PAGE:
Lower BMI Cutoff Tied to Endometrial Cancer in Chinese Women

Body mass index (BMI) ≥25 kg/m2 is independently associated with increased risk of endometrial cancer among Chinese women presenting with postmenopausal bleeding, according to a study published online June 30 in Menopause.

Fangzhi Liu, M.B.Ch.B., from the Prince of Wales Hospital in Hong Kong, and colleagues examined whether BMI of 25 kg/m2 would delineate increased risk of endometrial cancer in a cohort of 4,164 women referred for postmenopausal bleeding. Participants had a medical history taken and underwent BMI measurement, transvaginal pelvic ultrasonography, and endometrial sampling.

Within the cohort, 20.8 and 38.7 percent were overweight (BMI, 23 to 24.9 kg/m2) and obese (BMI, ≥25 kg/m2), respectively, and 3.9 percent had endometrial cancer. The researchers observed an association for prevalence of endometrial cancer with BMI category. Compared with BMI <25 kg/m2, BMI ≥25 kg/m2 was independently associated with a 1.57-times increased risk of endometrial cancer in multivariable analysis.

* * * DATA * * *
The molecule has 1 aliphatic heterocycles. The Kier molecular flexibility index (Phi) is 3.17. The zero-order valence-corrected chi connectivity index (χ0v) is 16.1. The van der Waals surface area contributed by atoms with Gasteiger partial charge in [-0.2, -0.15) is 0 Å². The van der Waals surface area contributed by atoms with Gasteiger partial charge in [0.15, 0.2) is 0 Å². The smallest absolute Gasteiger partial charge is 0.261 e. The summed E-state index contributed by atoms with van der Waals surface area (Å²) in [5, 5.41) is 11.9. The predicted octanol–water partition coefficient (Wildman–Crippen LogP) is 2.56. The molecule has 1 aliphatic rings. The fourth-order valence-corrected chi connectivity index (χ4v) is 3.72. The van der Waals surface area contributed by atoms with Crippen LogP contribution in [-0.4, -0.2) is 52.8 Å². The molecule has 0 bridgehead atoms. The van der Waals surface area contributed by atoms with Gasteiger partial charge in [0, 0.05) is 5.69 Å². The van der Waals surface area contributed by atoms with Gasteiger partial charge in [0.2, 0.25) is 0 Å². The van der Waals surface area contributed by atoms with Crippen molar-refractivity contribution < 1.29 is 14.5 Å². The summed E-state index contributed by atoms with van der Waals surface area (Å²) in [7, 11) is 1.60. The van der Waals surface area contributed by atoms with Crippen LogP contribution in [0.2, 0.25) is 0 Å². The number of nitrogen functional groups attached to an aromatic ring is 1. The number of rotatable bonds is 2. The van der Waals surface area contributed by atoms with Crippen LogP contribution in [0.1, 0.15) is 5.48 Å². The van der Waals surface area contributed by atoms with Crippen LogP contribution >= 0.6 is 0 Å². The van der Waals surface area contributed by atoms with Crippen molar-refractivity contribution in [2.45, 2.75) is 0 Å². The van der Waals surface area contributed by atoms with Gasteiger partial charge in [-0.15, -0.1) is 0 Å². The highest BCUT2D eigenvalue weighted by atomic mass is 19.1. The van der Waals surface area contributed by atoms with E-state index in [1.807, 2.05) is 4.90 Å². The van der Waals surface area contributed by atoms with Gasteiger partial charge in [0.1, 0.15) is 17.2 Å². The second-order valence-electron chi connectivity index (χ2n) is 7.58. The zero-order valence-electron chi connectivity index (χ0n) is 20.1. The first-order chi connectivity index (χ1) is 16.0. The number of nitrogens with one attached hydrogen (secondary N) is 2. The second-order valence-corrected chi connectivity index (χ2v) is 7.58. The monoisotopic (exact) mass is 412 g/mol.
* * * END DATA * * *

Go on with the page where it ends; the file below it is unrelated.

“This study highlights the known relationship between BMI and endometrial cancer and suggests that the Asian BMI standard for obesity (≥25 kg/m²) helps to identify endometrial cancer in Asian women with postmenopausal bleeding,” Stephanie Faubion, M.D., medical director of the North American Menopause Society, said in a statement. “Key takeaways are that all women with postmenopausal bleeding should undergo evaluation, and obesity remains an important and modifiable risk factor for endometrial cancer, with a linear relationship between BMI and endometrial cancer risk.”

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